Driver: 15.5mm Dynamic transducer
SPL: 108 dB
Impedance: 16 ohm
Cable: 1.2 Metre
Packaging, Accessories and Build Quality
Packaging is pretty basic for sure, not that I am expecting anything else. The only thing surprising thing is that the earbud is made in Philippine, which is not too common these days (*Sony used to make some of their earbuds in Philippine about 10~20 years ago, but now they are more Thailand and China based). There is no accessory included, which is fairly common for earbud. The nozzle-like design is said to eliminate the need of using foam pad, though some have find that using modified foam pads (with holes cut out to allow the nozzle to stick out) help on improving the bass and comfort.
Build Quality is solid but nothing to write home about. The design of the transducer housing however is a bit odd - it is really thick on the ‘strain relief’ (which is hard plastic and doesn’t actually relief any strain). The use of a large 15.5mm transducer mounting almost perpendicular toward the ear also adds to the overall bulkiness of the design, not to mention the nozzle sticking out on an angle. All of these mean that the Piano Forte II is quite a nightmare to those who have small outer ears. With my own personal experience, I don’t think comfort can be fully guaranteed even for a person who has fairly average, earbud friendly outer ears. If you have used earbuds such as the iBud before, this will probably be lesser of an issue. If you are not a regular earbuds user however, I think you should think about it before purchasing.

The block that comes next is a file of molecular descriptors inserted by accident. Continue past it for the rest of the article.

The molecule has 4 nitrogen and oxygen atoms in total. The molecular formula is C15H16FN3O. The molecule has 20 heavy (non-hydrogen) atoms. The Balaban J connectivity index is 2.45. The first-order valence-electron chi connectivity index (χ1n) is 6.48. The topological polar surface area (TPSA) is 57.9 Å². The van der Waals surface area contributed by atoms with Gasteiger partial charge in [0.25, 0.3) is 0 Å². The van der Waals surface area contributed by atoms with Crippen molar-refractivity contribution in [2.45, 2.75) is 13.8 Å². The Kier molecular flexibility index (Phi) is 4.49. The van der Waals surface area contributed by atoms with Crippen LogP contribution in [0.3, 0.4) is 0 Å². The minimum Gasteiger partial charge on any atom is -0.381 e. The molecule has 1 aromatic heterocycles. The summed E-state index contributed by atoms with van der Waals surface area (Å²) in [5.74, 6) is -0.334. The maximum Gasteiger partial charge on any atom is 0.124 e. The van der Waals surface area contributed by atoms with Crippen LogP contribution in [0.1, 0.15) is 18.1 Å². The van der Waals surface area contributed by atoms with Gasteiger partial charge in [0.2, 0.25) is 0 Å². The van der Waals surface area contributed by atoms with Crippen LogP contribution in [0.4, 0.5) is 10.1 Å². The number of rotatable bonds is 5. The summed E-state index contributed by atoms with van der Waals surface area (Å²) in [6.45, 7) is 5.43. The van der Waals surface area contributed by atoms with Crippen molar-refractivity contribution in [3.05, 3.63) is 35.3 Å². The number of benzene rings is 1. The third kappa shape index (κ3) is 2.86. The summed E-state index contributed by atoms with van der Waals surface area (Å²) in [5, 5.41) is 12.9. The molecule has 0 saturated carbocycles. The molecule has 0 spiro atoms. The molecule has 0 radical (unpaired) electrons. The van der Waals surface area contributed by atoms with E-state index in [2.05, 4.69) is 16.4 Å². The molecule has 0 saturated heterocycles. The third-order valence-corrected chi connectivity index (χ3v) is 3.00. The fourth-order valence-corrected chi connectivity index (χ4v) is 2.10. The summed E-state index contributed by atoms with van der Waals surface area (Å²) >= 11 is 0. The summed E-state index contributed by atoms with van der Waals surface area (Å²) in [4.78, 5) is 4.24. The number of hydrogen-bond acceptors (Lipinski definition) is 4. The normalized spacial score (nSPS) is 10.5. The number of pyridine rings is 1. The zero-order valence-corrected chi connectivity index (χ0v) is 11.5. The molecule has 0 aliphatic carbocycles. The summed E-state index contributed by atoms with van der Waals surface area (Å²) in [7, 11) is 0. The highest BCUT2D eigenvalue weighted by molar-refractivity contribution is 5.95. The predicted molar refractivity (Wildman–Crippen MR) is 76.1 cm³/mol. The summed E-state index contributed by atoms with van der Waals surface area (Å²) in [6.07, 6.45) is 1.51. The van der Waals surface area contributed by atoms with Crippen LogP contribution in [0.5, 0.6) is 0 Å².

As usual, the earbud has been given a 50+ hours of burn-in before the review. Overall I didn’t observe any significant change before / after the burn-in.
The sound signature of Piano Forte II is warm, mid dominance, thick and tends to be a bit veil. Treble extends fairly decently, but lacks sparkle and refinement. Lower treble detail is a little grainy while upper treble is a bit too smooth to notice, thus making the overall sound veil. Mid is forwarded and on the thick side, lacking a much needed fluidity to make it sweet. Bass is decently impactful, though not particularly deep. Sense of speed is a bit slow. Soundstage is restricted by the thick mid and tends to be too focused.
While Piano Forte II’s big and bold mid might appear to some, the combination of thickness, lack of micro detail and good sense of speed make it a slightly lifeless, musical-less performer. If I have to sum it up, it is the lack of ‘flow’ or continuity in music that is the big weakness of Piano Forte II – the mid simply has taken up too much of the musical space in the overall sound. However, it is still a decent sounding earbuds by itself, just not quite as balanced or technical sufficient when compared to other cheaper offering in the market now, such as the previously reviewed Sennheiser MX580 / MX581.
I don't denial that I had some high hope for Piano Forte II when it was first announced,. After all this is an earbud coming from a company that is known to make some of the most expensive IEM around. Though I can't say I am totally disappointed by Piano Forte II, it certainly does not quite reach my full expectation. But for a $80 or so price tag, I reckon it is still a decent but not particularly appearing purchase. For those who are looking for a more balanced performance, you will probably do better with those US$26 Sennheiser. Check out the Earbuds Roundup page for a simple ranking.